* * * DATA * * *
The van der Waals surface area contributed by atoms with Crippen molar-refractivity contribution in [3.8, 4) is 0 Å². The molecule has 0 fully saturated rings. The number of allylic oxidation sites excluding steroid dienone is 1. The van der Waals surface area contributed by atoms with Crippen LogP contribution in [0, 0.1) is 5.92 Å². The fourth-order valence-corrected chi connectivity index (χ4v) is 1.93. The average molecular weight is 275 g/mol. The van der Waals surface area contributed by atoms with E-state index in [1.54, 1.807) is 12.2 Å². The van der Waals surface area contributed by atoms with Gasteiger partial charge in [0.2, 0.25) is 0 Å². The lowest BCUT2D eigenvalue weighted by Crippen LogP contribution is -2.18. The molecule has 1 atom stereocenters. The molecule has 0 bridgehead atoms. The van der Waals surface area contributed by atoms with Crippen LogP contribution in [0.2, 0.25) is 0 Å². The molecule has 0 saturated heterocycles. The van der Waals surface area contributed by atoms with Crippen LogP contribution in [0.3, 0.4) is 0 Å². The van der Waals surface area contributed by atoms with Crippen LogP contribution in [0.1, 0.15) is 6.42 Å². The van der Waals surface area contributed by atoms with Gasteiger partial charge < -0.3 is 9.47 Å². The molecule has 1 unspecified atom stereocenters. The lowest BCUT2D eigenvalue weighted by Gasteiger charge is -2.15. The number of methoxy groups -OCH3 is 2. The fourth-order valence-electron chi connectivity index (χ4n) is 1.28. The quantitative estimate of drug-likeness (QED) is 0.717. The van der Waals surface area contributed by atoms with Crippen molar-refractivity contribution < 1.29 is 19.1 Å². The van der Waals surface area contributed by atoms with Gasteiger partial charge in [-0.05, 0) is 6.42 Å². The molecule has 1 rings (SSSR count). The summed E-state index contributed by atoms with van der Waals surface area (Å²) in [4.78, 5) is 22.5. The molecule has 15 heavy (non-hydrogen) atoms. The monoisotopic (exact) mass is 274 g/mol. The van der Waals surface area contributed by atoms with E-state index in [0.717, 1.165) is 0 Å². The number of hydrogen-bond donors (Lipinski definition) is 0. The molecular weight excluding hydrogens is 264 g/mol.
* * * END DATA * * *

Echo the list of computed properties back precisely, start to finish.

The van der Waals surface area contributed by atoms with Crippen molar-refractivity contribution in [3.8, 4) is 0 Å². The molecule has 0 fully saturated rings. The number of allylic oxidation sites excluding steroid dienone is 1. The van der Waals surface area contributed by atoms with Crippen LogP contribution in [0, 0.1) is 5.92 Å². The fourth-order valence-corrected chi connectivity index (χ4v) is 1.93. The average molecular weight is 275 g/mol. The van der Waals surface area contributed by atoms with E-state index in [1.54, 1.807) is 12.2 Å². The van der Waals surface area contributed by atoms with Gasteiger partial charge in [0.2, 0.25) is 0 Å². The lowest BCUT2D eigenvalue weighted by Crippen LogP contribution is -2.18. The molecule has 1 atom stereocenters. The molecule has 0 bridgehead atoms. The van der Waals surface area contributed by atoms with Crippen LogP contribution in [0.2, 0.25) is 0 Å². The molecule has 0 saturated heterocycles. The van der Waals surface area contributed by atoms with Crippen LogP contribution in [0.3, 0.4) is 0 Å². The van der Waals surface area contributed by atoms with Crippen LogP contribution in [0.1, 0.15) is 6.42 Å². The van der Waals surface area contributed by atoms with Gasteiger partial charge < -0.3 is 9.47 Å². The molecule has 1 unspecified atom stereocenters. The lowest BCUT2D eigenvalue weighted by Gasteiger charge is -2.15. The number of methoxy groups -OCH3 is 2. The fourth-order valence-electron chi connectivity index (χ4n) is 1.28. The quantitative estimate of drug-likeness (QED) is 0.717. The van der Waals surface area contributed by atoms with Crippen molar-refractivity contribution < 1.29 is 19.1 Å². The van der Waals surface area contributed by atoms with Gasteiger partial charge in [-0.05, 0) is 6.42 Å². The molecule has 1 rings (SSSR count). The summed E-state index contributed by atoms with van der Waals surface area (Å²) in [4.78, 5) is 22.5. The molecule has 15 heavy (non-hydrogen) atoms. The monoisotopic (exact) mass is 274 g/mol. The van der Waals surface area contributed by atoms with E-state index in [0.717, 1.165) is 0 Å². The number of hydrogen-bond donors (Lipinski definition) is 0. The molecular weight excluding hydrogens is 264 g/mol.